So I'd say (for what it's worth) that it's about working overall to improve your ballet, and thinking about that, not about reducing or changing specific bits of your body.

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Clara 76

Proper alignment & control over turnout does wonders! If one is tilting or tucking the pelvis, the wrong muscles are overused, causing bulkiness. Another thing that adds to bulkiness is if the work in ballet class is not balanced correctly, so say, 64 slow developpés would do it!

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ashleyMVB

Thanks everyone! :shrug:

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Garyecht

Spot reducing is pretty much impossible as the conventional wisdom goes. Basically females with age tend toward the “apple” or “pear” physiques. The good thing about the pear physique is that such people tend to live longer than do apple physiques.

 

For females, building muscle through exercise is very difficult. Testosterone is important for any kind of muscle growth.

 

Long ago I knew a female who had wide hips and narrow shoulders. I had suggested to her that rather than try to spot reduce she do an all-around exercise program and add some semi-serious bodybuilding for the arms and shoulders so that she would look more symmetric. She took me up on the advice. I didn’t see her again for well over 10 years. In that time she had gained 5 pounds, but looked much much more symmetric.

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Je Suis Aimee

That is pretty much what happend to me. When I started exercising harder, I gained about 5 lbs. I noticed fat loss around my hips, upper thighs, and glutes, and meanwhile, my calves increased in size and I gained a lot of muscle definition in my quads. I am very pleased with the results. I think what really had contributed to that asymmateric look was that prior to ballet and pointe, my calves were so thin and undefined.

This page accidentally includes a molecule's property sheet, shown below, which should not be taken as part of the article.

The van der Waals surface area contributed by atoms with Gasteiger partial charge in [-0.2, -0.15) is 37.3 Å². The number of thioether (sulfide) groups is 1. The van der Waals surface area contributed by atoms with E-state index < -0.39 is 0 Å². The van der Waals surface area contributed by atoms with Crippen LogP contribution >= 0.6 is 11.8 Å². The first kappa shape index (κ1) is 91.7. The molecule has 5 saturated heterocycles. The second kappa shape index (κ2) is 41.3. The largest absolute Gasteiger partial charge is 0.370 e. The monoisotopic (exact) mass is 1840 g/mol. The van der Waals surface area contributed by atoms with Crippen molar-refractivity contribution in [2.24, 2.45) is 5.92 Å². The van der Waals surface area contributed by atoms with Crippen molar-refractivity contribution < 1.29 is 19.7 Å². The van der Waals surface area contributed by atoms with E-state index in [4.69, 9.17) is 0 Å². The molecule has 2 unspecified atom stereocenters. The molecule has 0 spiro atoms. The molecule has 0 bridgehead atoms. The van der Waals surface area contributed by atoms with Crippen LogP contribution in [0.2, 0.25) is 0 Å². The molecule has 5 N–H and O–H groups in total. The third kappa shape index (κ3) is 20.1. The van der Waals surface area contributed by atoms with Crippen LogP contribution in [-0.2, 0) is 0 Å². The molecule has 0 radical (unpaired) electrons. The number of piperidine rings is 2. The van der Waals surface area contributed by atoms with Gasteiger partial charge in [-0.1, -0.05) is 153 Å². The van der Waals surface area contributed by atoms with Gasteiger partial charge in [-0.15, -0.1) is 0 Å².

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dancepig

Garyecht - you've given me an idea - now if I could just find a leotard with shoulder pads! Think TV show "Dynasty". :P But seriously, that does make a lot of sense, to just have balance in body proportions. However, I know if you do a lot of jumps and quick movements in class you'll make bulkier muscles than if you do what Clara recommended - 64 sloooow developpés. Our teacher has us do a lot of slow developpé type of movements, she says it helps to elongate the legs. Now - where did I put those shoulder pads..... :blink:

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Serendipity

I agree with your teacher, Dancepig. With slow developpes, at least, if you know what you're doing, you can control which muscles you are working. That's harder to do with all those jumps - you're using quads more for jumps, (from my experience - at least, as of this writing - and hoping to practice to use other muscles instead!), so we can get somewhat bulkier with jumps. I couldn't jump for a year because of my ankles and my leg muscles slimmed nicely (or so I've been told) with developpes and releves, et. al. I find it a bit difficult to see what I've been told only because my mind still holds the "old me" in it! *sigh*